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As west-coaster who's sadly spent almost no time in Michigan, I'd never heard of Two James Spirits before this bottle appeared on the shelves of my (well-known) local chain. I didn't need more Jamaican rum on my tiny shelf, but the specs alone were enough to convince me to pick a bottle up anyway:
- Jamaican (we're off to a good start)
- Pot Still (oh yeah...)
- Worthy Park (*drools...)
- Aged 8 years (ooo, fancy...)
- "Moscatel" finish (ok, let's not get *too* fancy...)
- 50% ABV (yes yes yes...)
- $25 (shut up and take my money!)
Clearly Two James, despite focusing on their full lineup of other spirits (bourbon, whiskey, gin, vodka, absinthe, and mezcal), also have their ear on the rum appreciation scene (though, strangely, their rum isn't featured anywhere on their website). They're the only US (whiskey etc.) distiller I'm aware of the doesn't seem to be adding a rum to their menu simply as an add-on, because they have access to a still and some sugar, and because they're tried a few other things and wanted to design another label to slap on a bottle and sell to their friends (usually with disastrous results). The Jameses where to source good juice, and managed to take a risk (with the trendy but wholly unnecessary sweet wine cask finish) without ruining it. It's encouraging to see!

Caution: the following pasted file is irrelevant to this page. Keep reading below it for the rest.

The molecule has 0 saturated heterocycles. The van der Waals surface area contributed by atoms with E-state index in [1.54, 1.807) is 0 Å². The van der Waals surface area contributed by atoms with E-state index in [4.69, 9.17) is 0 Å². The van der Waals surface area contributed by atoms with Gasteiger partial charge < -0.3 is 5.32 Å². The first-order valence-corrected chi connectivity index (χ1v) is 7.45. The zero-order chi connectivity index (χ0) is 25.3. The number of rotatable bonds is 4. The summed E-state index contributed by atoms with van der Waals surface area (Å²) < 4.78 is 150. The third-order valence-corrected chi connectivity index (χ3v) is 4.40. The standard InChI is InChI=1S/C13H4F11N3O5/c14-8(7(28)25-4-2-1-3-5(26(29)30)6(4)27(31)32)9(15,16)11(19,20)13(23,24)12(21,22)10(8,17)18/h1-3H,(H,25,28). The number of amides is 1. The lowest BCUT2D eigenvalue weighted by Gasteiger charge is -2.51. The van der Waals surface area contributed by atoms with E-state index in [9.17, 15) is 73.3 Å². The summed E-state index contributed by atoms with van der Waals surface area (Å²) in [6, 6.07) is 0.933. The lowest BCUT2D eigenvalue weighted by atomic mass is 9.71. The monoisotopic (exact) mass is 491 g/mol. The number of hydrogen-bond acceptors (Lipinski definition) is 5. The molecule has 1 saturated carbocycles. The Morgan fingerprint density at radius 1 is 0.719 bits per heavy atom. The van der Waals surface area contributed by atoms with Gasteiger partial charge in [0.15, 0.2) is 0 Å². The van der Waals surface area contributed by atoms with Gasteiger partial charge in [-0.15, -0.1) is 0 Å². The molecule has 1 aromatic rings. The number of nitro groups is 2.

So yes, the rum is good. It's got a big, funky nose that tickles your... nose. Lots of fruit, a good amount of wood. Some cherry, maple, hint of brandy. Though rather dry overall, it enters sweetly on the tongue, with a bit of a bite. It ends with moderately short finish on the throat, but the flavors do linger in the mouth for some time. The proof is just right—perfectly drinkable as-is, but a few drops of water don't kill it.
Compare to Hamilton Jamaican Pot Still.
It's eminently sippable for funk fans, but I love mixing with this, often using a 50-50 blend with Coruba in classic cocktail recipes calling simply for "dark jamaican" rum. It also makes a splendid Daiquiri, and I can only imagine the kind of funky Mai Tai you could get pairing it with something like La Favorite Couer de Ambre (for the record, I'm a Denizen guy, but I never turn down a Mai Tai using some respectable version of the "original" recipe). Haven't tried it yet, either, but I'll bet this would shine in a Planter's Punch.
Again, I could have done without the wine cask finish (it's still a bit too young, and moscatel is dangerously sweet). It works well enough for cocktails, but the finish doesn't do the rum any favors when sipped neat. I'm just glad it didn't ruin it.
I'm simply amazed that somehow, Two James managed to get so much right with their first rum release. It's funky, un-sugared, at-proof, competently aged, truly unique in the market, and reasonably priced to boot (their other offerings do appear to be pricier). As long as they continue in this pattern, I'll be coming back for more!